Brewhouse. An exact weight of ground malt is mixed with a predetermined amount of corn grits and brewing water in the cooker. The enzymatic action of the malt solubilizes the starches during a precise time/temperature cycle. The solubilized starch is then transferred to the mash tun, which contains the main mash. Another precisely controlled time/temperature cycle converts the starches to fermentable sugars. The clear liquid, called wort, is separated from the grain by straining in the lauter tun. The wort is transferred to kettles and boiled. Hops are added in exact amounts to provide the distinctive flavor of beer. At the end of the timed boil period, the hot wort is pumped to a tank to allow settling of unwanted protein.
Fermentation. The wort is converted into beer during this stage. A small amount of brewer’s yeast and a quantity of air are injected into the cooled wort as it enters the fermentation tanks. The yeast grows, producing enzymes that convert the sugar in the wort to alcohol and carbon dioxide gas (CO2). Some of the CO2 is collected and saved for later use. Fermentation takes about one week. When complete, the beer is filtered to remove yeast and other solids, then pumped to the aging tanks.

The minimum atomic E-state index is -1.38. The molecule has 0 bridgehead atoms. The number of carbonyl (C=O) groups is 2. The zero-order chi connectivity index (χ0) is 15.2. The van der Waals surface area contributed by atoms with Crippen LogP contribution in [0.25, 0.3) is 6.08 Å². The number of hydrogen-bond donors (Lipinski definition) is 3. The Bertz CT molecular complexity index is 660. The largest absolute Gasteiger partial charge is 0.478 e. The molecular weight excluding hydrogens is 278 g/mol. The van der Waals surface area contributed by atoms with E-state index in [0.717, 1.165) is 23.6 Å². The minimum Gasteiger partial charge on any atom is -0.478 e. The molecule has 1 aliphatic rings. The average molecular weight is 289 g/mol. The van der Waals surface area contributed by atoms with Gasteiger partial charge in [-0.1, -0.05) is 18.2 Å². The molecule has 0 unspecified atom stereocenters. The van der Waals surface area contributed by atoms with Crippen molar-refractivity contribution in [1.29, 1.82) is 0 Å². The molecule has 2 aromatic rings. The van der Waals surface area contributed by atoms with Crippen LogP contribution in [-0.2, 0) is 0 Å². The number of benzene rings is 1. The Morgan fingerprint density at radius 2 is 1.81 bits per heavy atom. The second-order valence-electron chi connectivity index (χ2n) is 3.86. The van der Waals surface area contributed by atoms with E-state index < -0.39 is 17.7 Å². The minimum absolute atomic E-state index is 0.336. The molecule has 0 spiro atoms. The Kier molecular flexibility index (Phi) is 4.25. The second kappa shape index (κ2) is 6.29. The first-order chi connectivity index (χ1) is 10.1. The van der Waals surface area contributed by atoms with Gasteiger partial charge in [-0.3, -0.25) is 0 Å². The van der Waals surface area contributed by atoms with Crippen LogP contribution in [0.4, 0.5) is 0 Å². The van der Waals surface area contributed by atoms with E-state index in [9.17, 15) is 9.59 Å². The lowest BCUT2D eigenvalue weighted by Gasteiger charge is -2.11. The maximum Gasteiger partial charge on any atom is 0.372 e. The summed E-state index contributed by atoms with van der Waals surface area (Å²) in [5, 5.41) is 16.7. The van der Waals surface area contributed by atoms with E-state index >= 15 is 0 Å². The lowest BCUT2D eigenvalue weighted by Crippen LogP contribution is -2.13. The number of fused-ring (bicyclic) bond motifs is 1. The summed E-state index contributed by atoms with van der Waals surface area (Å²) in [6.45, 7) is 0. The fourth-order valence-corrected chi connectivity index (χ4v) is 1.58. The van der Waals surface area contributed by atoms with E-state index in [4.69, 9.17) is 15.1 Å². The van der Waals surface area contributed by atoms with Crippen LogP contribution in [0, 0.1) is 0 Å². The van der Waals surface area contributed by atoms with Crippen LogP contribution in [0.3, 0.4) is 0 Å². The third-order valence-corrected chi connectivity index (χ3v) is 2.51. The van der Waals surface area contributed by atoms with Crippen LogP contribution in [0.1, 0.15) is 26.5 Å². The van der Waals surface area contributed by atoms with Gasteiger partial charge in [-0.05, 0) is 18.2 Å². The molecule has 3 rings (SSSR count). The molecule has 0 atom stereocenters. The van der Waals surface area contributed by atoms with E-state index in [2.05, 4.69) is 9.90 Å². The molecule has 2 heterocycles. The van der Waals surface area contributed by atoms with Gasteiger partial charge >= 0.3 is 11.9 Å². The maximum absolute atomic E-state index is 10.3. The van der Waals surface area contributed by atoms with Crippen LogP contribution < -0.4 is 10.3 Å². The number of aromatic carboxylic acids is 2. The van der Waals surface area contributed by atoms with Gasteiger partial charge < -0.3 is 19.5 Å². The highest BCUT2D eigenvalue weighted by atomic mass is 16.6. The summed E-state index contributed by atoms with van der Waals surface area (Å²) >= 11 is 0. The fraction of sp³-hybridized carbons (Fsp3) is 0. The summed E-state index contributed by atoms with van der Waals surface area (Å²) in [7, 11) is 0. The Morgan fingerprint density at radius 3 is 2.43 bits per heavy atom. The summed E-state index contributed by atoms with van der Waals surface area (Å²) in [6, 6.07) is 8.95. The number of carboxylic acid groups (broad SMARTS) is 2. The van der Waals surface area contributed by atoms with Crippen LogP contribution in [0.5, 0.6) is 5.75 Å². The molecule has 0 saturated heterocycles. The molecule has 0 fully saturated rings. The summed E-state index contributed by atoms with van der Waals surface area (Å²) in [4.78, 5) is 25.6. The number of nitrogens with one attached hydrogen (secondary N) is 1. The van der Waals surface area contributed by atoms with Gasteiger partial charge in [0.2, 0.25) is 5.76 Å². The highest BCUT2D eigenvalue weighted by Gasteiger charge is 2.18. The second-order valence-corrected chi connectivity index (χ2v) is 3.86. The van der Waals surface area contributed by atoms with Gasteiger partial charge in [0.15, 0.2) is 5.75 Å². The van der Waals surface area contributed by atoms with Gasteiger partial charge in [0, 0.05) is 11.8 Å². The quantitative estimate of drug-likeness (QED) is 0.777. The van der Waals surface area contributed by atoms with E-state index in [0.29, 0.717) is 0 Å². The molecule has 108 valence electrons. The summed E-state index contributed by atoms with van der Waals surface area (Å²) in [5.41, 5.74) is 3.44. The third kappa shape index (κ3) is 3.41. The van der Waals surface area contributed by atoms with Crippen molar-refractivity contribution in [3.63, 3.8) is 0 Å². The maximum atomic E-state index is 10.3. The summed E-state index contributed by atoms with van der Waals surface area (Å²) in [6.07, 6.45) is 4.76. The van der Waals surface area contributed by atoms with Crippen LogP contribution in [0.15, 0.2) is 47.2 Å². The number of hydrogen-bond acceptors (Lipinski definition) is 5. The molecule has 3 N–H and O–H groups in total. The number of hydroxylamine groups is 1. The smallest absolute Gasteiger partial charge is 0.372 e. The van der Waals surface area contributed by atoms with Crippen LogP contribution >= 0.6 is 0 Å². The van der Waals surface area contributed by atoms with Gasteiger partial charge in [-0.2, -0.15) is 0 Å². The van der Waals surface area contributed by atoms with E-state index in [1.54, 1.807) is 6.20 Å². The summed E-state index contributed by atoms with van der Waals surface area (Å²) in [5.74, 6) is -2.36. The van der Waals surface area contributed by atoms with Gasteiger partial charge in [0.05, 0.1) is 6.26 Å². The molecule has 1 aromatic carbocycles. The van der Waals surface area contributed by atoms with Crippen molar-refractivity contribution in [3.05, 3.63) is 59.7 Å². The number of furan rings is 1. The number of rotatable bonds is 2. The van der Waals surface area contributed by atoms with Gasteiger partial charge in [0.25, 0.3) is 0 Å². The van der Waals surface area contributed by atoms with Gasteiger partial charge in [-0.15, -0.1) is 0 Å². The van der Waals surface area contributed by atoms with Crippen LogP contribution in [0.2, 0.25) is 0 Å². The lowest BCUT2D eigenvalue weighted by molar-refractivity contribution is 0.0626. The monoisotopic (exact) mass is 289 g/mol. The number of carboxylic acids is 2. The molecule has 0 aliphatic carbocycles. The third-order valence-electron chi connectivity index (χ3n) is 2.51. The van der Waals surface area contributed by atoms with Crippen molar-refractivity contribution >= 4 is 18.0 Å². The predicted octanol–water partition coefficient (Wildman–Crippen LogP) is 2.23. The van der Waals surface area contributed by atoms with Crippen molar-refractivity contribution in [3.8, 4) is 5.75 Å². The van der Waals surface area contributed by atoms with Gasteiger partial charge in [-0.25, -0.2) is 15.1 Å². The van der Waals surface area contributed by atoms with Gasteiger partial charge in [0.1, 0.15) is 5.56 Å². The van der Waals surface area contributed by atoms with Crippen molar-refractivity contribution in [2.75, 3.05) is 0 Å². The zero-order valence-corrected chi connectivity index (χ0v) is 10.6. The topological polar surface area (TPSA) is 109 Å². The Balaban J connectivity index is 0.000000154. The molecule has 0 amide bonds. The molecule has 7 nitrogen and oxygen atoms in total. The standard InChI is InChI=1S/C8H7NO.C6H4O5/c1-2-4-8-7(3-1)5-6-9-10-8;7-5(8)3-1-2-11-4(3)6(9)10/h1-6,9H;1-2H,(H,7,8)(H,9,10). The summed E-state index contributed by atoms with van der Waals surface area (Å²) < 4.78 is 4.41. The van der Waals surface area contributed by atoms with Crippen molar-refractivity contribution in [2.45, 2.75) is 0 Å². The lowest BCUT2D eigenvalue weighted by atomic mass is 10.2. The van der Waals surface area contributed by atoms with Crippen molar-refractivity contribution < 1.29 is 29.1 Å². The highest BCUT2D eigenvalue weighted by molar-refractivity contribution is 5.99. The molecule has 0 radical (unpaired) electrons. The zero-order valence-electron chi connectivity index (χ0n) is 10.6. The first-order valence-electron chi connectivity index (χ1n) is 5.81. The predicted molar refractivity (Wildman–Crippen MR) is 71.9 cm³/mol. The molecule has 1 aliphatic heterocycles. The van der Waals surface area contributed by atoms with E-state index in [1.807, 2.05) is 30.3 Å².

Aging. “Green beer” is allowed to rest for an extended period in the aging tanks. When properly aged, the beer is filtered a final time; if the carbonation level is low, additional CO2 is added. Finished beer is then pumped to the packaging tanks.
Packaging, When the aging process has been completed, the finished beer is then packaged in bottles, cans, and kegs. After packaging, the bottle and can products are pasteurized over a period of approximately half an hour at a temperature that is allowed to rise to 140°F, then cooled down. Because it is pasteurized, packaged beer may be stored at room temperature without damage to the product


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